“Whether you’re a singer or a nurse, being away from your child is one of the toughest things a mother has to do. You are their support, the person who puts food on their plate. There’s no easy way to be a mom and it can be even harder for single moms like me. I’m not with my daughter’s father, but I’m lucky that I have a large and supportive family who are loving and caring for my baby every day when I’m traveling on tour or away. The older she gets, the more she’ll be able to travel with me, but right now all I can say is—thank god for FaceTime. If anything, I hope that my story inspires other young moms to feel strong and driven. You can be responsible for your own income, provide a roof over your child’s head, be nurturing, maternal, and wear as many pants around the house as you need to. Moms—we can do it all.”

 

ROLE PLAY

“My mom is my number one role model. To me, she is the best mom in the world. She is completely selfless. I’m also inspired by the hardworking women I see working a nine to five job everyday. Everyone is going through something and hardworking women don't get enough recognition.”

 

LET IT GO

“I think that as I get older, I get better and better at living in the moment. I don’t hold onto expectations the way that I used to anymore. Living in the past is a kind of torture; you can’t hold onto what no longer exists. I’m still learning, but I’m thankful everyday for the life that I continue to build.”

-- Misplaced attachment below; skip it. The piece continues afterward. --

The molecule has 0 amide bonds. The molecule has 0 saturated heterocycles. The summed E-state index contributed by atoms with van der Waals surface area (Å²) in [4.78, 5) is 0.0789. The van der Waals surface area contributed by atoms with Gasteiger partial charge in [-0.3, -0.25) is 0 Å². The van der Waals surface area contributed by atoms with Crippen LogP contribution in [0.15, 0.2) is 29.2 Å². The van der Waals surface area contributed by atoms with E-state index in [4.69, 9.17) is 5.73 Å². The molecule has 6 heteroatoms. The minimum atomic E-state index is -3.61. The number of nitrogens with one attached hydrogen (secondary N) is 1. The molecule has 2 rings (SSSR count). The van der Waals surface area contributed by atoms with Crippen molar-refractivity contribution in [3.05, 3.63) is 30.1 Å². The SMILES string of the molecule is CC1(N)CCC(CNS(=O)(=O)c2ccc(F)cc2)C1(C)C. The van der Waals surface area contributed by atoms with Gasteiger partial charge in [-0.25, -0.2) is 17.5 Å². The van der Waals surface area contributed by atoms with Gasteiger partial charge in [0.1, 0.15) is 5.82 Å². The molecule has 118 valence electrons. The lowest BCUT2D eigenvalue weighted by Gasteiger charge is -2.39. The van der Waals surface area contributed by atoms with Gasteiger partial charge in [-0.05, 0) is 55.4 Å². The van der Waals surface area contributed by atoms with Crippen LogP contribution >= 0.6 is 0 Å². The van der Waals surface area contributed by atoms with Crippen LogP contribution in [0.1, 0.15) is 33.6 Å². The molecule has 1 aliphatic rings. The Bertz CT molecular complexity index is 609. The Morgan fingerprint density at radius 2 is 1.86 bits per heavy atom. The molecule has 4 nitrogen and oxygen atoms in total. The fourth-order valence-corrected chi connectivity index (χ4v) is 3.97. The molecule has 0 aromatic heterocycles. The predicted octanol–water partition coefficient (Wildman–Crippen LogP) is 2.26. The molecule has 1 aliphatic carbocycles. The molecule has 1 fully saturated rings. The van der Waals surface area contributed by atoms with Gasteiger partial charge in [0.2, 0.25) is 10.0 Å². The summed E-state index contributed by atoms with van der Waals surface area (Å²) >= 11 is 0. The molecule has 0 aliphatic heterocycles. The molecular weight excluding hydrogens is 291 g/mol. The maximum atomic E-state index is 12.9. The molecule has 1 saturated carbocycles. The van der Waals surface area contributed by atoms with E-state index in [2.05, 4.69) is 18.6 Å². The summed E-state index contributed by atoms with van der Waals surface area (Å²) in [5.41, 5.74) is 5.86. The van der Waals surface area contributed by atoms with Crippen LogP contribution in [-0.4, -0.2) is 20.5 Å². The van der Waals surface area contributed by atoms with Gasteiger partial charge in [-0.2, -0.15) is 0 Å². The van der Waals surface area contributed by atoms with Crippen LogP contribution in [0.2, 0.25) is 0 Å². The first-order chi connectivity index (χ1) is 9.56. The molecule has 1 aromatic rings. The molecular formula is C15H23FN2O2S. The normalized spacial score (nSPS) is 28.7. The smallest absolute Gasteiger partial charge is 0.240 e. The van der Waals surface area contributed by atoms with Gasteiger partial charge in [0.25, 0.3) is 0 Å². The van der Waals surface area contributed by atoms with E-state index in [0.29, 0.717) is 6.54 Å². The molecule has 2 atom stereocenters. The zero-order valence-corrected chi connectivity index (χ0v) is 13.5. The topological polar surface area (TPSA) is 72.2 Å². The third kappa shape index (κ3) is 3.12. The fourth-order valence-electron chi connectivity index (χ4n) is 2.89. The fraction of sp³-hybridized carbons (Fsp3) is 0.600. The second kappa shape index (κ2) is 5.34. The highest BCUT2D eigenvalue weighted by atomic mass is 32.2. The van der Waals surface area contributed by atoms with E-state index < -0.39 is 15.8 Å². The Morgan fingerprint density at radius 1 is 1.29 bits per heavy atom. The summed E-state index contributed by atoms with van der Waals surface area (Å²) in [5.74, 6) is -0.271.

FORGET THE HATERS

“Most people are their own worst critic and I’m no different. I know that my own fears hold me back the most. Sometimes, the critic in me will tell me that I’m not special, pretty, or clever enough. It can be hard to talk that critic down, but it’s definitely easier to do it now than when I was younger.”

 

THE GAME

“I’m always working and writing music. I have an idea to put out a project that’s a little bit of everything soon. It’s like a big art project with music and poetry. When it’s ready, it’s ready. I’ve been working on it since I put out my first mixtape all those years ago. I’m also working on confirming some really exciting performances. As soon as I know, I’ll let my fans know on Twitter too.”

 

FUTURE PERFECT

“I am really proud of my recent releases and I hope to be able to continue sharing my art with the world. More than that, I hope I stay grounded and true to myself as a mom, daughter, lover, and friend. It’s easy to get caught up in the extra curricular activities in the entertainment industry, so I know I have to work hard on staying true to my own path. I’m still young, so sometimes I take two steps forward and two steps back, but that’s ok if it helps me live my true purpose to just be me.”

 

PRO TIPS

“To anyone who aspires to follow my career path, the only real guidance I can give it to take your time, be patient, and learn to be yourself. Ask yourself why you want to do this. If you're honest, maybe you don't want to be famous or maybe you just want the money. When you find that truth, stick to it and remember that shortcuts don’t lead to the best outcome. Above all, tell your inner critic to be quiet and surround yourself with positive people who help motivate you.”

 

SOUNDING OFF

“My music is a pure reflection of myself. It can be blues, jazz, alternative, folk, electronic, hip-hop—a mashup of everything. For the most part, I want my work to be chill and easy to listen to. I personally love to listen to music when I’m alone or driving, so I like to imagine that other people might find my songs meditative in similar situations.”

 

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JHENÉ AIKO WEARS DRESS DSQUARED2